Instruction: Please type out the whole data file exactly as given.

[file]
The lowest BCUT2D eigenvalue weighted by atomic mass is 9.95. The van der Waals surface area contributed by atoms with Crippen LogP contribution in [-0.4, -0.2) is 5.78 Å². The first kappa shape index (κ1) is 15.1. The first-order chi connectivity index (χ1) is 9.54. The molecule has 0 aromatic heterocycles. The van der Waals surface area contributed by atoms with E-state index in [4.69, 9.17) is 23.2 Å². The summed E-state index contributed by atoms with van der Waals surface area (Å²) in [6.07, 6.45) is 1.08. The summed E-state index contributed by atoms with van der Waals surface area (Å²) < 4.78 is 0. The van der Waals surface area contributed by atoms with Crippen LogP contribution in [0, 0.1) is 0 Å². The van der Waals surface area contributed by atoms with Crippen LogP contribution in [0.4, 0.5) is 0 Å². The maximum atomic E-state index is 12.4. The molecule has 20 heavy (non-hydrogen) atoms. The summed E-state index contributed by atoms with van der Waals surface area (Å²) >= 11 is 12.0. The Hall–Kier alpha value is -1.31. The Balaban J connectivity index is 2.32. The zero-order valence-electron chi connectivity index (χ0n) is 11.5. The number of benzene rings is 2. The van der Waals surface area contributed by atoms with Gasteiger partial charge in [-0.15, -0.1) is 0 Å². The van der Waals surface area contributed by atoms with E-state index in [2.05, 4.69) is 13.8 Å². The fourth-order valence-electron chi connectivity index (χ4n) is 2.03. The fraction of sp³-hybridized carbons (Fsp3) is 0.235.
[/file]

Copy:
The lowest BCUT2D eigenvalue weighted by atomic mass is 9.95. The van der Waals surface area contributed by atoms with Crippen LogP contribution in [-0.4, -0.2) is 5.78 Å². The first kappa shape index (κ1) is 15.1. The first-order chi connectivity index (χ1) is 9.54. The molecule has 0 aromatic heterocycles. The van der Waals surface area contributed by atoms with E-state index in [4.69, 9.17) is 23.2 Å². The summed E-state index contributed by atoms with van der Waals surface area (Å²) in [6.07, 6.45) is 1.08. The summed E-state index contributed by atoms with van der Waals surface area (Å²) < 4.78 is 0. The van der Waals surface area contributed by atoms with Crippen LogP contribution in [0, 0.1) is 0 Å². The van der Waals surface area contributed by atoms with Crippen LogP contribution in [0.4, 0.5) is 0 Å². The maximum atomic E-state index is 12.4. The molecule has 20 heavy (non-hydrogen) atoms. The summed E-state index contributed by atoms with van der Waals surface area (Å²) >= 11 is 12.0. The Hall–Kier alpha value is -1.31. The Balaban J connectivity index is 2.32. The zero-order valence-electron chi connectivity index (χ0n) is 11.5. The number of benzene rings is 2. The van der Waals surface area contributed by atoms with Gasteiger partial charge in [-0.15, -0.1) is 0 Å². The van der Waals surface area contributed by atoms with E-state index in [2.05, 4.69) is 13.8 Å². The fourth-order valence-electron chi connectivity index (χ4n) is 2.03. The fraction of sp³-hybridized carbons (Fsp3) is 0.235.